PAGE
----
But all is not well in this small, filthy town. Water, the town’s most valued recourse, their bank contains water as apposed to money, is running dry with the citizens of Dirt being lucky to find even a drop of it. Of course, being the newly appointed sheriff of Dirt, it is Rango’s job to uncover the mystery of the disappearing water and bring it back into town for his people.
Other high-profile stars lend out their voices to this animated film, including, Isla Fisher, Abigail Breslin, Harry Dean Stanton, and Bill Nighy.
Depp and Verbinski are no strangers to working on set together; they have worked side by side throughout all of the “Pirates of the Caribbean” thrillers.
Verbinski has very specific reasons for why he enjoys working with the very strange yet popular actor.
“I tend to speak in short, unfinished sentences and he just understands what I mean,” Verbinski said.
Depp’s response seemed to be on the more philosophical side.
“There are no limits to possibilities with Gore, when he arrives some place nobody’s been to and welcomes it,” Depp said.
Depp is commonly known for his wide range of different movie roles, but this one is definitely distinctive. Why play the voice of a small lizard?
“I’ve always had an affinity for lizards and when Gore and I were doing Pirates 1, 2, 3 and Captain Jack had to run, it was a very specific run that I wanted. I saw this footage of a lizard running across the water and it was the strangest thing I’ve ever seen. So I said, ‘Gore it has to be like a lizard running,’ and he said absolutely,” Depp said. “So I feel that Rango was planted in Gore’s brain from that lizard run. When he actually called me and said I want you to play a lizard I said, I’m halfway there.”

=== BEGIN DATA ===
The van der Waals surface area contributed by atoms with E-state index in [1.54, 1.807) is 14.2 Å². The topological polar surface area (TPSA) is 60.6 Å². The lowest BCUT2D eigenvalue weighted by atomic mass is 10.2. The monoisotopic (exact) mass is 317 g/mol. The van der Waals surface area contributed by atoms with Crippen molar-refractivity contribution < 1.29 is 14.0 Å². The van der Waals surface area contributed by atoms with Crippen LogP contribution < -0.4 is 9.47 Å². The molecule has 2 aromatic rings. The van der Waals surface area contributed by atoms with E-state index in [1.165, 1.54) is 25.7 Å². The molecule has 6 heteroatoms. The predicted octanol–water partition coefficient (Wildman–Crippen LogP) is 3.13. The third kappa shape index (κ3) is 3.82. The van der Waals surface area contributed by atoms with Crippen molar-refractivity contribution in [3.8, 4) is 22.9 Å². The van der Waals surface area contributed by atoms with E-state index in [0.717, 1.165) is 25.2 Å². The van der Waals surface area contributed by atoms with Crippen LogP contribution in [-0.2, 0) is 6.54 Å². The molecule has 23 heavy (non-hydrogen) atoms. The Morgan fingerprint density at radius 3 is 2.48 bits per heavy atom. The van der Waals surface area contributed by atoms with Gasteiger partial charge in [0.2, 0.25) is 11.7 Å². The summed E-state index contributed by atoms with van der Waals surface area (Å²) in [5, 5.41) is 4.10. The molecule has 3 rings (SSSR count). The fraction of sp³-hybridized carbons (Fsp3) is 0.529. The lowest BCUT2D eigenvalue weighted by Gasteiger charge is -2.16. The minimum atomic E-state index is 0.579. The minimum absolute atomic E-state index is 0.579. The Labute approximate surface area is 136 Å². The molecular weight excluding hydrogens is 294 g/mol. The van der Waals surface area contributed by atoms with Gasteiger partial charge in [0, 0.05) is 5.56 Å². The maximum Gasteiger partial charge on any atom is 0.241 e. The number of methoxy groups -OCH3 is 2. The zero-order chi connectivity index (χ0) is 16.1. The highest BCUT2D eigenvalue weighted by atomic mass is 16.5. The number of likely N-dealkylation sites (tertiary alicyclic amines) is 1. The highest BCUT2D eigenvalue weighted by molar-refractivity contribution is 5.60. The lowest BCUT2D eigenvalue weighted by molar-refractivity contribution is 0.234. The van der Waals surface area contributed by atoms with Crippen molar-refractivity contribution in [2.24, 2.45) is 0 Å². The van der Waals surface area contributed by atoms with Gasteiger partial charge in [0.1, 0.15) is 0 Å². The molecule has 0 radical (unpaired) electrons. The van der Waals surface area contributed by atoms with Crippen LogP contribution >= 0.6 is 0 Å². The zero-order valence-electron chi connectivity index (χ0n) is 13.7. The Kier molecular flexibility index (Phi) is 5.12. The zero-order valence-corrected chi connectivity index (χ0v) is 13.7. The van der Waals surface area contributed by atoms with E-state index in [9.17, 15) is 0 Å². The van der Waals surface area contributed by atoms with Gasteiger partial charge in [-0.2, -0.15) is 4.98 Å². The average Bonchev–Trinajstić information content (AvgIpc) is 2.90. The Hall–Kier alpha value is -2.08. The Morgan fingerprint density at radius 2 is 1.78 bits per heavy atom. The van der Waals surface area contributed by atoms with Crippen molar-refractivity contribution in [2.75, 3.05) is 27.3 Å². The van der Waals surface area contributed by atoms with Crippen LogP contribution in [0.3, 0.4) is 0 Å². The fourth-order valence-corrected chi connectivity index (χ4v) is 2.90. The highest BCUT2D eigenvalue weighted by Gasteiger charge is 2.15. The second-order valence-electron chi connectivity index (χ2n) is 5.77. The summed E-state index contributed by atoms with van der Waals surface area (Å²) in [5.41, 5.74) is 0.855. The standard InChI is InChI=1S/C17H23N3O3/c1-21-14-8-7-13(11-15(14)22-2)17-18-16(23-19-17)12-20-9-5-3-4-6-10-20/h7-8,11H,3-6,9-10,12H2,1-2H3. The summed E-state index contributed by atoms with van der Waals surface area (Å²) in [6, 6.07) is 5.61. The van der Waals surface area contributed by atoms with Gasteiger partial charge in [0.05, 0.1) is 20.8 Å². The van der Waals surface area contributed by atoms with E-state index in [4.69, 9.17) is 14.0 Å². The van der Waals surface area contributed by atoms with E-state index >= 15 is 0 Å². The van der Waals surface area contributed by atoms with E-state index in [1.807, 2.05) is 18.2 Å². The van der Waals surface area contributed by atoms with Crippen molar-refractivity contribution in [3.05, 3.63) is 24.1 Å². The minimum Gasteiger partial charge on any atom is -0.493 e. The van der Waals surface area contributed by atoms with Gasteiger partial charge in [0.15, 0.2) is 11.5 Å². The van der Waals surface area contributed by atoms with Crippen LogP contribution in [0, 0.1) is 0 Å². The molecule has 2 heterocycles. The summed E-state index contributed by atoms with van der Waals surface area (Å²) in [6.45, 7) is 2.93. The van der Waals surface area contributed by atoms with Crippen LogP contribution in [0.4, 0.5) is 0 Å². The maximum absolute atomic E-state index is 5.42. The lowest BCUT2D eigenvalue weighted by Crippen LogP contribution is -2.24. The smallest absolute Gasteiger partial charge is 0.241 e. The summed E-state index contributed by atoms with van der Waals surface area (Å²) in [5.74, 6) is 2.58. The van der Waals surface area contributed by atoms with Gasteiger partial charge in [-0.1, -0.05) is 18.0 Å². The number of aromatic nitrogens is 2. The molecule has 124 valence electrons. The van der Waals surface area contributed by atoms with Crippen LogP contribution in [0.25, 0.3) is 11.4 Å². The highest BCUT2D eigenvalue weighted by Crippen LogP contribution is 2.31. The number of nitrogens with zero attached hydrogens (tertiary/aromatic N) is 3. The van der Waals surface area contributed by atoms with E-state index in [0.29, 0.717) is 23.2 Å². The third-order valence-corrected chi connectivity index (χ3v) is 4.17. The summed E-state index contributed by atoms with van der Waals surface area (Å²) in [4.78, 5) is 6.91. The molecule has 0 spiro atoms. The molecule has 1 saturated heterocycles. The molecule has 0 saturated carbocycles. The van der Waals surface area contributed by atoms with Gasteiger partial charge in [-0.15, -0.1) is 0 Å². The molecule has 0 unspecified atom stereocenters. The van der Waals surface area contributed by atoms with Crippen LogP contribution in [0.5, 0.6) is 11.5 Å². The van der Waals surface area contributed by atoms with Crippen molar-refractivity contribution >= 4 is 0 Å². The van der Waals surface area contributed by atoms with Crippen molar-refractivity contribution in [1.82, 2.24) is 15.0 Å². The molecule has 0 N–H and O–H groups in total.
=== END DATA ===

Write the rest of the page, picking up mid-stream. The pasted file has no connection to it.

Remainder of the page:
And even Depp’s kids were well aware of dad’s lizard love.
“They actually call me the Lizard King. I’ve forced them to address me like that,” he said.
This family man had also joked about how his children act as if their father’s work is nothing but normal to them and as he would drop them off for school he would joke and say, “Now I’m off to be a lizard.”
“Rango” is not Depp’s first animated film. In 2005, he played the voice of a young man whisked away by the underworld and wed to a mysterious, dead wife, in “Corpse Bride” with frequent collaborator Tim Burton.
Depp always has a reason for each of the films he plays a part in and when it comes to animated films, they seem to be his favorite.
“Kids are the way forward and have the purest kind of response,” he said.
In today’s movie world, it is almost impossible to find a movie that is not in 3-D, so when this new and exciting film was released in 2-D, it had people stunned; especially since the movie was animated. Verbinski was very candid when it came to defending his choice of dimension choice.
“There’s not a dimension missing,” he said.
Up next for Depp is “Pirates of the Caribbean: On Stranger Tides” and playing Tonto in the new “Lone Ranger” movie.
As far as a possible sequel to “Rango” Verbinski isn’t ruling anything out.
“Let’s see if they like the first one first,” Verbinski said.